1.the header from Christine Yen

2) the public domain image of the deamon fairy from:  https://www.ancient-origins.net/myths-legends/fantasies-evil-spirits-faeries-medieval-imagination-007445

Summer Flowers

Though some of these summer flowers have passed, like the roses, we still have some beautiful flowers going strong in our yard.  The sea roses bloomed gorgeously and gave us a lovely scent for about a month.  Here you can see the pink ones coming into flower.  Years ago we started with three bushes, then they propagated across the back slope of our yard so they now look lovely, as well as ensuring that Yang has far less space to mow on the slope.  My mother-in-law also gave us a beautiful yellow rose bush that flowers with one bud, once a year.  It’s a lovely, delicate yellow!

 

Nearby, we have a small statue of St. Theresa, the Little Flower.  Before her is a lush flock of Moondrops, gifts from our friend Rosemary Adams many years ago.  She also gave us the Coreopsis in our front yard perennial garden.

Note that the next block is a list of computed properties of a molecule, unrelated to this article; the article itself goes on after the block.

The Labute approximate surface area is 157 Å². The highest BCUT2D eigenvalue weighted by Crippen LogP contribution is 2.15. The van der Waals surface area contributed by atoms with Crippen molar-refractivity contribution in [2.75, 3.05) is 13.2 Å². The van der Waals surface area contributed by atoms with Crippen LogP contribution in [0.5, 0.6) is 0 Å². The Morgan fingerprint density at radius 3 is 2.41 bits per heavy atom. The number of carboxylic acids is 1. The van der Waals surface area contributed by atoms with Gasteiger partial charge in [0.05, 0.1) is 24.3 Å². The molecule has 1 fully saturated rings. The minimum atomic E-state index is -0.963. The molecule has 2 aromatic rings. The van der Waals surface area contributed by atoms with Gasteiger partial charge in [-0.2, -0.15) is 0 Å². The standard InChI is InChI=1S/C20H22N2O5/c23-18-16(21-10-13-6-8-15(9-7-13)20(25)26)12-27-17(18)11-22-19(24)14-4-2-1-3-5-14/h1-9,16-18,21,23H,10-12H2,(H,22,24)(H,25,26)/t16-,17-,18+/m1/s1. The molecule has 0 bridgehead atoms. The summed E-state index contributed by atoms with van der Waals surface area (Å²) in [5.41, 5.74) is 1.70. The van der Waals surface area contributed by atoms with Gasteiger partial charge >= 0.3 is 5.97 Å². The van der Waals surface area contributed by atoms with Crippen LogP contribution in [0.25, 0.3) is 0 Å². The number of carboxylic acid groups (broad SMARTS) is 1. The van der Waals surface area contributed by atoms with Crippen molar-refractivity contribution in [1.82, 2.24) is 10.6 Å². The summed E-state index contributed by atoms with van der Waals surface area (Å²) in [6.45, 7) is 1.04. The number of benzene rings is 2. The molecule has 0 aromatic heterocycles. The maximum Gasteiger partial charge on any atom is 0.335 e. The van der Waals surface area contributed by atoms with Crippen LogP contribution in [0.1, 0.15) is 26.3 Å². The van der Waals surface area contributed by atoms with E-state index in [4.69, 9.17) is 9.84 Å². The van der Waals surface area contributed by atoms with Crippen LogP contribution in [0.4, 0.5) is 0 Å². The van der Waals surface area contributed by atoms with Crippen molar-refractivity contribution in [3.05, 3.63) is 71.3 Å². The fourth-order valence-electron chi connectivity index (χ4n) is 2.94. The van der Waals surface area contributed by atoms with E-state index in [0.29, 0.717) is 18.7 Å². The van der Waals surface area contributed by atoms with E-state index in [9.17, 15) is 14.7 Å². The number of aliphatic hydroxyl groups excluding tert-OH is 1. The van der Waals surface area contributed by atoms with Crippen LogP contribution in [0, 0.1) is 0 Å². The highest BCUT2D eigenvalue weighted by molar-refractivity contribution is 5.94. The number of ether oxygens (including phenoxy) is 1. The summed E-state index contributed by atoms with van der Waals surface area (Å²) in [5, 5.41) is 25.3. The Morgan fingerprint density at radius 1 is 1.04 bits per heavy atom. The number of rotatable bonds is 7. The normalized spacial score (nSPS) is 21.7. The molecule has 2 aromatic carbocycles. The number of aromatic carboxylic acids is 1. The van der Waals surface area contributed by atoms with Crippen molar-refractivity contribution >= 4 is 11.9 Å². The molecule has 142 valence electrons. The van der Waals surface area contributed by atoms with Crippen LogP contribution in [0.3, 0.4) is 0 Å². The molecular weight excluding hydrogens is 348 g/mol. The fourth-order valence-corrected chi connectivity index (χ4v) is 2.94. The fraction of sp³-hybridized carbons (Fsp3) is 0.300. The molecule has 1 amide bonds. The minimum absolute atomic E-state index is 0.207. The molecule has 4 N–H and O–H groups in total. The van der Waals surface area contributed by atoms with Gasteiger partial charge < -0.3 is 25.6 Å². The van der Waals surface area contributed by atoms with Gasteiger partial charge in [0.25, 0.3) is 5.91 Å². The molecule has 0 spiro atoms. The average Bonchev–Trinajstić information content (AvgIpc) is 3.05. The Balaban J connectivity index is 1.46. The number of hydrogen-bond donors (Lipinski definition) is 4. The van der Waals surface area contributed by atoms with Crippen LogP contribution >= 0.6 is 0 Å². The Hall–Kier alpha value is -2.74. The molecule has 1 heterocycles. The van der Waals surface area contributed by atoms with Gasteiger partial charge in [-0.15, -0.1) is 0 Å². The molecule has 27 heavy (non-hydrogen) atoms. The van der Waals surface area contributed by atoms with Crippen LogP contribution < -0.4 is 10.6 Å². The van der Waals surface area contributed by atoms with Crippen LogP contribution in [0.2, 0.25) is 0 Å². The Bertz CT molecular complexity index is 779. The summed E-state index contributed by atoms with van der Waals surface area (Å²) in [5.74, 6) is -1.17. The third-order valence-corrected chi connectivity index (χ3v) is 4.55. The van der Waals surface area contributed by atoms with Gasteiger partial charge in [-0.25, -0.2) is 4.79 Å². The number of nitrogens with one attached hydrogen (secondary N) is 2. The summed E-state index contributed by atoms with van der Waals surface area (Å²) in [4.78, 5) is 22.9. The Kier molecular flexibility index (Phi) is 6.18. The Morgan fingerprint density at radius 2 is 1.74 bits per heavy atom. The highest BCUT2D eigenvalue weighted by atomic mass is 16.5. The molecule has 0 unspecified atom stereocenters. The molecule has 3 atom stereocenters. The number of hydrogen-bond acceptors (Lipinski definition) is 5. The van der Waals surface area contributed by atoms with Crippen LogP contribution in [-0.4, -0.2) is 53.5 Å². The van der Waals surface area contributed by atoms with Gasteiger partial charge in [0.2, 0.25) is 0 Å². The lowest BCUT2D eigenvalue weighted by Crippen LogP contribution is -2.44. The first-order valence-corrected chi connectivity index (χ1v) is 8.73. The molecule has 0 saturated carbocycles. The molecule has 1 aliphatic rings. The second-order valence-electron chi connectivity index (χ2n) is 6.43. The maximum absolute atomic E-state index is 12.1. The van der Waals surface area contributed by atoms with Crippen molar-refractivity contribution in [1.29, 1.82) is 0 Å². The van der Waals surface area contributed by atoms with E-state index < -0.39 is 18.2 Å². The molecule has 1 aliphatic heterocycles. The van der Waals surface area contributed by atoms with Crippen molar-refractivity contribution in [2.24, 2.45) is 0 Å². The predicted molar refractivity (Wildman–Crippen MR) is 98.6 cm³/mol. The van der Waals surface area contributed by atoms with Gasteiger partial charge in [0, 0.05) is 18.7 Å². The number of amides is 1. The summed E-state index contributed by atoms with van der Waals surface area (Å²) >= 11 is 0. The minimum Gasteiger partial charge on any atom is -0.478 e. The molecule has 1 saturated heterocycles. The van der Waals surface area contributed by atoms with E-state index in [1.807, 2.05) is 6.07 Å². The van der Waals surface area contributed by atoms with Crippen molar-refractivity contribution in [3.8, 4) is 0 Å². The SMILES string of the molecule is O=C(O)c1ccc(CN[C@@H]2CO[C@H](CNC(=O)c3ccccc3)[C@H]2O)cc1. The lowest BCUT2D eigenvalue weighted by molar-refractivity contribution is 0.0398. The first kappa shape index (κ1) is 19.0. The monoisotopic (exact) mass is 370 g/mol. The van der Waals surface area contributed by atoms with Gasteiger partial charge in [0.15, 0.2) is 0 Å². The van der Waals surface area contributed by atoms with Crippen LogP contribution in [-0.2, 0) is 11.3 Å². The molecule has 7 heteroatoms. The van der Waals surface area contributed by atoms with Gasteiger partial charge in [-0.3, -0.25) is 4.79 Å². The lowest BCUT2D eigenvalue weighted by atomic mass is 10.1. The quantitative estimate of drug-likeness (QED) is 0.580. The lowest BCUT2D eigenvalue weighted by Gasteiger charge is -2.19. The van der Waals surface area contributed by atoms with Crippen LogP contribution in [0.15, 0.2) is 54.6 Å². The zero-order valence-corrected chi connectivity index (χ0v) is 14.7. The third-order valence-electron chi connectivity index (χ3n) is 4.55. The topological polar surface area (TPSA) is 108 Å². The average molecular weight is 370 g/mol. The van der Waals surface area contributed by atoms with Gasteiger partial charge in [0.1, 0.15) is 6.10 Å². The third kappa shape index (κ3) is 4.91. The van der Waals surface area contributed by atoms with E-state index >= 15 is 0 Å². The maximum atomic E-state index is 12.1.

Our Peonies also did nicely.  They surround a birdbath and are complimented by purple ageratum; pink or light purple asters; pink or white dahlias, and blue, pink, and purple delphiniums.  Friend Ruth Haber gave us another batch of peonies for that garden that are a lovely dark pink with yellow centers.  Let’s hope they bloom next spring!  If you look closely, you can see the birdbath has a base shaped like seahorses!
Near the peony garden is our fishpond.  There’s a mound next to it filled with all kinds of flowers surrounding a fountain in the form of a lady pouring from a jar into the filtering urn of lava rocks.  You can see one side of the mound is planted with orange and yellow flowers.  The other side has pinks and purples.  We used to get a huge crop of cosmos every year for almost twenty years, then this year:  nothing!  I had to go out and buy more plants.  Yang pointed out that the Goldfinches and Chickadees ate up all the seeds last fall!  The little devils!  At least the fish still enjoy the scenery, especially at feeding time!